Posted by Tyler8 on Monday, July 16, 2007
If you haven't seen Pete Wernick's article in the July 2007 Banjo Newsletter, you should pick up a copy and "check it out".
He talks about working hard on one vocal song melody per week for an entire year -- after which you'll at least have 52 melodies that you've worked your way through and learned but, better yet, you'll likely boost your ability to "suss out" a melody on the fly.
Now, I already know a "reasonable" number of bluegrass melodies BUT there are a bunch of standards/classics that I haven't learned yet PLUS there are a bunch of lyrics to songs I already know the break to that I would like to get memorized.
So, I started up over the weekend. First song in the queue is "Molly and Tenbrooks". In addition to listening to various versions of each song that have previously been recorded, my goals for each song will be:
1) Be able to play the "bare minimum" melody for the song in the "normal" jamming key. G for Molly and Tenbrooks.
2) Figure out at least one low-break for the banjo with a few alternative licks. Note, this is "figure out", not memorize tab from someone else.
3) Work out a simple backup for the song. Vamping, rolling, or rolling with fill-in licks. The part will assure that I have the chords memorized AND can spend time figuring out less common chords and getting used to playing them. I also need TONS more work on backup and I hope that working out a little stuff before-hand will help me during jams.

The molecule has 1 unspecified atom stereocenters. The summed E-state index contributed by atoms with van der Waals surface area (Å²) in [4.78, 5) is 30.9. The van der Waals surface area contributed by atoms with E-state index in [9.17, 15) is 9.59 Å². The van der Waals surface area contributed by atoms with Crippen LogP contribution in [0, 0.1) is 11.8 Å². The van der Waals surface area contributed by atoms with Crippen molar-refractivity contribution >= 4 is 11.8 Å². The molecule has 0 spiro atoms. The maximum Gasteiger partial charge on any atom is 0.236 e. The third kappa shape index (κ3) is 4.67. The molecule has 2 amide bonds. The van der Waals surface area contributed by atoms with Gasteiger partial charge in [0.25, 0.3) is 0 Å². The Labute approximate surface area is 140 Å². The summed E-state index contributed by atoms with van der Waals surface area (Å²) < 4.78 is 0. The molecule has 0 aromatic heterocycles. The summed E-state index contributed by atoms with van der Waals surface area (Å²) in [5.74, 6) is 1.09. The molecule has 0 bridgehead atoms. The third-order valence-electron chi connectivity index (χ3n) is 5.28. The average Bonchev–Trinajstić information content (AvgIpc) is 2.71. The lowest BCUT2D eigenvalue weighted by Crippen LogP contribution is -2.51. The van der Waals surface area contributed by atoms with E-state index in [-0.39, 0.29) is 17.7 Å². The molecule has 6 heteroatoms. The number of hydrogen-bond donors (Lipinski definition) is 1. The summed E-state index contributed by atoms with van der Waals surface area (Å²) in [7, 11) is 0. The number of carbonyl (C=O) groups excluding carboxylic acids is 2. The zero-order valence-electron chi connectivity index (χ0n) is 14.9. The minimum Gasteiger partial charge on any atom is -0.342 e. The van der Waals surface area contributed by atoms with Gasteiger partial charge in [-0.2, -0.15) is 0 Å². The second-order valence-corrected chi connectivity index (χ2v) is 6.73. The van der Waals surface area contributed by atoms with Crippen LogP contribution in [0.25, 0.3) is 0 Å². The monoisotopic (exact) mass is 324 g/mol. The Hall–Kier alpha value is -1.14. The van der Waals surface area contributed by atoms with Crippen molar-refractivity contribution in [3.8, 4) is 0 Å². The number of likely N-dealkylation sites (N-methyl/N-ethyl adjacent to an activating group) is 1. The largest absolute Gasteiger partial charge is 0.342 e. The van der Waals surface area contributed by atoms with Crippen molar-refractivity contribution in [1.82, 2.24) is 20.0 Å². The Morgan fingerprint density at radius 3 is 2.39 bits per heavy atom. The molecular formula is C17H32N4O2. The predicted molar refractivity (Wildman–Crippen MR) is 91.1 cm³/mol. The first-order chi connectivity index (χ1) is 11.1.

4) Memorize the vocals. At least the chorus but the entire song if possible.
5) Work out a high-break for the banjo.
If I still have time left in the week, here are a few additional steps.
6) Work out the bare melody line in a different key (like D) with no capo.
7) Work out a simple backup in the alternate uncapoed key.
Over the weekend I was able to get to half-way through step 4. I have the melody down, a respectable low-break worked out, a simple vamping backup, and the first two verses memorized. Tonight I need to get the rest of the verses down. Then maybe I can see how well I can work out this tune in D.
Keeping "at it" is going to be the hardest part of this. Life has a habit of getting in the way, but we'll see how I do.
I think next weeks song will be one of my personal favorites -- Wall around your heart -- which I love to listen to but have never worked on before now.
Wednesday, September 19, 2007 @10:00:08 AM
Tyler, that sounds like a very diciplined scientific approach to building a repetoire. Just what I would expect from a former Air Force guy and probably what I should be doing myslef. By the way, are you any relation to Newt? Kate
Friday, September 21, 2007 @10:01:19 PM
Yep, always need a plan. [:)] Proper prior planning prevents poor performance...
Newt is adopted, so no. I might be related to his adoptive parents though -- both they and my father come from Pennsylvania Dutch country just west of Philidelphia and they spell their last names with the less common "Gingrich" as opposed to "Gingerich".
Saturday, October 6, 2007 @9:45:39 AM
I completely agree with your method. I would like to start a collection of CDs that emphasize the vocals and (therefore) the melody of bluegrass songs. The problem is that I would like to minimize the number of CDs that I buy. Do you have any suggestions for CDs?
Saturday, October 6, 2007 @11:53:38 AM
Well, there's a new set of bluegrass classics CDs from Time Life that covers a LOT of ground and would be a good starting place. Most of the tracks are vocals, all of the performers are top-notch.
$120 from Time Life -- you can probably google around and find them cheaper but while that IS a lot of money, it would be a good place to get almost every "classic" bluegrass song that you'll hear at jams. Also, it's a good way to figure out what bands/singers/players you like to listen to.
Wes Lassiter Says:
Monday, November 5, 2007 @6:55:48 PM
Love the blog. It has some great ideas. Thanks for taking the time
Monday, December 30, 2013 @6:04:37 AM
Good plan. By September you should have about 40 songs ready to deploy! Happy New Year.
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